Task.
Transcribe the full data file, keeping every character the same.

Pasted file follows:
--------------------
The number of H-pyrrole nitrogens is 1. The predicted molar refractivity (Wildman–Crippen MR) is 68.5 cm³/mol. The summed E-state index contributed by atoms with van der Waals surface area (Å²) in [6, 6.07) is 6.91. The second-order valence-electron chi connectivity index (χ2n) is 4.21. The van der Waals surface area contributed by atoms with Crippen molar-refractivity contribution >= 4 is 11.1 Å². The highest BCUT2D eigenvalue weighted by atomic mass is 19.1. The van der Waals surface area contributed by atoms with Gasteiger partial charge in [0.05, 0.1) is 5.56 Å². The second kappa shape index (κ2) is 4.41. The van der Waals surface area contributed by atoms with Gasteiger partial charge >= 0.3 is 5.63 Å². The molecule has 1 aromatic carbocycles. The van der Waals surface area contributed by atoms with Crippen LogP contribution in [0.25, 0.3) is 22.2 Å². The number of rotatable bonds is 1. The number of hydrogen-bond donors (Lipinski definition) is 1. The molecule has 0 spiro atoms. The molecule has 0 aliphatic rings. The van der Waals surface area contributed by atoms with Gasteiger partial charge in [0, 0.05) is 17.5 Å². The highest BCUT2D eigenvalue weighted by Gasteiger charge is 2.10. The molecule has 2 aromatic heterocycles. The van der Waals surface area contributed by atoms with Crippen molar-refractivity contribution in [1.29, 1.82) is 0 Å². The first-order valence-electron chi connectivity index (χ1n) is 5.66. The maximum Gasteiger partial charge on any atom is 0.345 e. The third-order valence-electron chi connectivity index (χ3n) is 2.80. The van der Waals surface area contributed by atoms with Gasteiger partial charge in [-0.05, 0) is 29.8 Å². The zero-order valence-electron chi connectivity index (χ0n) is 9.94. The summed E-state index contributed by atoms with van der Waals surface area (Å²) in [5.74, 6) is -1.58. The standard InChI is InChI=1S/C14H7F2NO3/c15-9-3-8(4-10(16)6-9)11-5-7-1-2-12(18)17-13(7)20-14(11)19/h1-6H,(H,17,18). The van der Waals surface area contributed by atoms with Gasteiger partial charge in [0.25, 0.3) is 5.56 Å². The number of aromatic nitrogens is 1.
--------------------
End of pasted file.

The number of H-pyrrole nitrogens is 1. The predicted molar refractivity (Wildman–Crippen MR) is 68.5 cm³/mol. The summed E-state index contributed by atoms with van der Waals surface area (Å²) in [6, 6.07) is 6.91. The second-order valence-electron chi connectivity index (χ2n) is 4.21. The van der Waals surface area contributed by atoms with Crippen molar-refractivity contribution >= 4 is 11.1 Å². The highest BCUT2D eigenvalue weighted by atomic mass is 19.1. The van der Waals surface area contributed by atoms with Gasteiger partial charge in [0.05, 0.1) is 5.56 Å². The second kappa shape index (κ2) is 4.41. The van der Waals surface area contributed by atoms with Gasteiger partial charge >= 0.3 is 5.63 Å². The molecule has 1 aromatic carbocycles. The van der Waals surface area contributed by atoms with Crippen LogP contribution in [0.25, 0.3) is 22.2 Å². The number of rotatable bonds is 1. The number of hydrogen-bond donors (Lipinski definition) is 1. The molecule has 0 spiro atoms. The molecule has 0 aliphatic rings. The van der Waals surface area contributed by atoms with Gasteiger partial charge in [0, 0.05) is 17.5 Å². The highest BCUT2D eigenvalue weighted by Gasteiger charge is 2.10. The molecule has 2 aromatic heterocycles. The van der Waals surface area contributed by atoms with Crippen molar-refractivity contribution in [1.29, 1.82) is 0 Å². The first-order valence-electron chi connectivity index (χ1n) is 5.66. The maximum Gasteiger partial charge on any atom is 0.345 e. The third-order valence-electron chi connectivity index (χ3n) is 2.80. The van der Waals surface area contributed by atoms with Gasteiger partial charge in [-0.05, 0) is 29.8 Å². The zero-order valence-electron chi connectivity index (χ0n) is 9.94. The summed E-state index contributed by atoms with van der Waals surface area (Å²) in [5.74, 6) is -1.58. The standard InChI is InChI=1S/C14H7F2NO3/c15-9-3-8(4-10(16)6-9)11-5-7-1-2-12(18)17-13(7)20-14(11)19/h1-6H,(H,17,18). The van der Waals surface area contributed by atoms with Gasteiger partial charge in [0.25, 0.3) is 5.56 Å². The number of aromatic nitrogens is 1.